In the case at bench, once the point had been reached where it was eligible to be placed on the "trial ready list" upon the filing of a certificate of readiness, moving the case to trial was neither "impossible" nor "futile." The filing of a certificate of readiness or a new at-issue memorandum would have kept the process moving. Plaintiffs' ignorance of the status of the case, albeit the result of a misdirected notice by the clerk, cannot be equated with "impossibility" or "futility."

Was it then "impracticable" for the plaintiffs to take steps to have the case set for trial at an earlier time? We think not. The rule, which requires notification by the clerk as a condition precedent to the filing of a certificate of readiness, operates in Los Angeles County for the very reason that a case cannot get to trial within six months after the filing of such certificate. Thus an attorney who has not received such notification by the end of the fourth year after the filing of a complaint, has to know that the case, if it is to come to trial, can only come to trial in the last six months available before the running of the five-year period.

When the notice of eligibility has not been received after four and one-half years, it becomes apparent that, absent fast action on somebody's part, the case will not get to trial within the five-year period. Here plaintiff's [152 Cal. App. 3d 140] counsel waited until just 40 days prior to the critical date before taking any action.

From the record before us it seems clear that the failure of plaintiffs to move their case more expeditiously was in no way attributable to their failure to receive notice of eligibility to file a certificate of readiness, unless one takes the position that the court has a duty generally to remind counsel of critical dates. Plaintiffs' counsel admits that he was unaware of the true status of the case until the hearing on the motion to specially set. The only thing of which plaintiffs' counsel seemed to be aware was that the five-year date was perilously close at hand.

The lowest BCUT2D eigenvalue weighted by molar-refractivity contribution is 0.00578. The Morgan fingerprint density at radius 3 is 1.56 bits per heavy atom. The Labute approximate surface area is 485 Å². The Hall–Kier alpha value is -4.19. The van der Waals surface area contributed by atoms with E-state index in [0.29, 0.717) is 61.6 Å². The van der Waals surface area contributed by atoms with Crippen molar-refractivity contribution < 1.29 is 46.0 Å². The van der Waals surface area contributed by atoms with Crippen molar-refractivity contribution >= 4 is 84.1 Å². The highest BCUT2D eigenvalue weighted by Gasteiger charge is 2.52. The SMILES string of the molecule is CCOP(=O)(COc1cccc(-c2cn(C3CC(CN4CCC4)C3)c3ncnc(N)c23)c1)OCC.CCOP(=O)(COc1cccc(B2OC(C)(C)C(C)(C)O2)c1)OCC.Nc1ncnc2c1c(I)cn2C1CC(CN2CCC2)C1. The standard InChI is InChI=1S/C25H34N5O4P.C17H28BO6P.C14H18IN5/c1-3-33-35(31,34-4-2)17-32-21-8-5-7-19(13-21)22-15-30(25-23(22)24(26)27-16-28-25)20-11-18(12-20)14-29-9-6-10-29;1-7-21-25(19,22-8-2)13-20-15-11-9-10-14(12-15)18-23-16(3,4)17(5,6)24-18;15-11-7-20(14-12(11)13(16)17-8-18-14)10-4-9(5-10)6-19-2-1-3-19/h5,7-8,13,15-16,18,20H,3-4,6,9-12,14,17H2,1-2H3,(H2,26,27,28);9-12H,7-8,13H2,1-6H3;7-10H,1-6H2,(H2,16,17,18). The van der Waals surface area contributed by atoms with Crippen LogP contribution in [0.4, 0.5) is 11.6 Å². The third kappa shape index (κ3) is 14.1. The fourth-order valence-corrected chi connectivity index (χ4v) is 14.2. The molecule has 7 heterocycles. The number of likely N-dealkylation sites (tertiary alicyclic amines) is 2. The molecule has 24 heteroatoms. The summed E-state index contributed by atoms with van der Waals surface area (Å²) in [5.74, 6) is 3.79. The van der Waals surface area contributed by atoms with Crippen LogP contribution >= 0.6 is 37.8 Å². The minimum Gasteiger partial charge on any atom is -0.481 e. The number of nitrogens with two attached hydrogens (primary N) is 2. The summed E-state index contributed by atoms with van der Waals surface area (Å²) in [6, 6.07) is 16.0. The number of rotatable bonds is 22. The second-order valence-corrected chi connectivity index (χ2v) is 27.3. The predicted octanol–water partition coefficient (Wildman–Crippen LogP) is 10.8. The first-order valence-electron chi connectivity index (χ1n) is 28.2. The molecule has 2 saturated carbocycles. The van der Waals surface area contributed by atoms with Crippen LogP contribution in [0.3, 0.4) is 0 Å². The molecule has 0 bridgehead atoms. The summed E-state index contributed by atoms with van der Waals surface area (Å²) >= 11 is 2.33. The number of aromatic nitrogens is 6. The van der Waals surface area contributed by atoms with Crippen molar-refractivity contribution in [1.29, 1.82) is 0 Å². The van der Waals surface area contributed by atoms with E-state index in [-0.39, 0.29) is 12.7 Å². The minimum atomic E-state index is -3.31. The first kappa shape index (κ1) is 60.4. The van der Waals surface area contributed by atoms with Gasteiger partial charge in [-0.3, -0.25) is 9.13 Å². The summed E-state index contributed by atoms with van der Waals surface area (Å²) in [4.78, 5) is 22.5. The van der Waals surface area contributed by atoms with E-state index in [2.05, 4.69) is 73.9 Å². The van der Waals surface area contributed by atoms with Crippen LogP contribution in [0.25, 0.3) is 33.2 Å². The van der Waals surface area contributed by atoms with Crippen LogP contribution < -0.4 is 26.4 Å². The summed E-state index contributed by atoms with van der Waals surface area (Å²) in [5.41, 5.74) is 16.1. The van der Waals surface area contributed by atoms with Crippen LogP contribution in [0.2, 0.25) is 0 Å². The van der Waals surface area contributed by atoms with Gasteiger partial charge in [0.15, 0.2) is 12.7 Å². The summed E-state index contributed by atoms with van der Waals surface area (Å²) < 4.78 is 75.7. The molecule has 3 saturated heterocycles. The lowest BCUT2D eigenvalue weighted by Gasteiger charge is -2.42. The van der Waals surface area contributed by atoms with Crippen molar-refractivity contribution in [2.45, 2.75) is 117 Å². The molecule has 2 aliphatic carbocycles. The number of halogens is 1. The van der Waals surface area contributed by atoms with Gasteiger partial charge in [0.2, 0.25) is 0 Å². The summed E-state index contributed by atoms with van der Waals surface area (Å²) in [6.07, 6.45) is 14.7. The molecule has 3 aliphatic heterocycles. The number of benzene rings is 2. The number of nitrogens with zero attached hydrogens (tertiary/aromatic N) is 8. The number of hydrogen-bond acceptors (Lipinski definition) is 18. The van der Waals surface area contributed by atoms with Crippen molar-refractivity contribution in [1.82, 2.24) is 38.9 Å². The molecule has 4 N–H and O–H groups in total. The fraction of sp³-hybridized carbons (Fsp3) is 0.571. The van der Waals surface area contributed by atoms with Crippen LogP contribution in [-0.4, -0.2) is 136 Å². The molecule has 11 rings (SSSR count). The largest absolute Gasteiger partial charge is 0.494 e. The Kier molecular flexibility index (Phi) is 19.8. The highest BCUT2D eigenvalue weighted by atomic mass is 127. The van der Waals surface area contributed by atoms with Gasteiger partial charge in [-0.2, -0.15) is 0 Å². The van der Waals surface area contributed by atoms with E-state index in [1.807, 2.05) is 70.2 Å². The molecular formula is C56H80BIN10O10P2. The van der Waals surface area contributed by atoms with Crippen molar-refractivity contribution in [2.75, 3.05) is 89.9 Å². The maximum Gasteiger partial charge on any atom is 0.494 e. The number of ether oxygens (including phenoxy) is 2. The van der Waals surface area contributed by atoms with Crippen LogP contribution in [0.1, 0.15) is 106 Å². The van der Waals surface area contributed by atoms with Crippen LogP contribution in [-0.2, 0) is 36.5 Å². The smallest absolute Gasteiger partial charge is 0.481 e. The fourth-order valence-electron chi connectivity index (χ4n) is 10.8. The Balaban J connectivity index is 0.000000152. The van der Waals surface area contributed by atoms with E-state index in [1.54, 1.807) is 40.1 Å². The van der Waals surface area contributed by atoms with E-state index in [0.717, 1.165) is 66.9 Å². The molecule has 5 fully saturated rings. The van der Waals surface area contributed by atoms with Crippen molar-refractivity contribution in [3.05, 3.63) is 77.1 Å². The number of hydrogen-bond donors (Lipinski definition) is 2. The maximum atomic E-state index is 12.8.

At the time of hearing on the motion to specially set the trial court correctly observed that the case was not at issue since it was not, at that time, on the "civil active list" for the reason that no new "at-issue memorandum" had been filed.

Plaintiffs' counsel, by a single phone call, letter or visit to the clerk's office subsequent to June of 1979, could have discovered the inactive status of the case in ample time to remedy the situation. It does not appear unreasonable or impracticable to require plaintiffs and their counsel to monitor their cases to the extent that the clerk's failure to issue a timely notice of eligibility to file a certificate of readiness will be detected in a reasonably prompt fashion.

[3] A motion to specially set a matter for trial is addressed to the sound discretion of the trial court. In the exercise of that discretion, the entire factual picture must be considered and the court is not limited to a "'consideration of [plaintiffs'] diligence after he realized that the mandatory provisions of section 583 might compel dismissal.'" (General Ins. Co. v. Superior Court (1966) 245 Cal. App. 2d 366, at p. 370 [53 Cal. Rptr. 777].) In General Ins. Co. v. Superior Court, supra, the plaintiff did not file an at-issue memorandum and certificate of readiness until less than three months before the expiration of the five-year period. The Court of Appeal held that the trial court properly exercised its discretion in refusing to specially set the matter for trial.

[4] Here, in denying the motion to specially set, the trial court stated "The Court finds that the granting of the motion will cause substantial prejudice to the defendants, in that there has been a delay in the accumulation of evidence and documents as well as procurement of depositions. The court also finds that matter is not at issue. The motion is denied." We find no abuse of discretion. [152 Cal. App. 3d 141]

The judgment is affirmed.

Roth, P. J., and Gates, J., concurred.

FN 1. Rule 225 was repealed and replaced by rule 375 (b) effective January 1, 1984.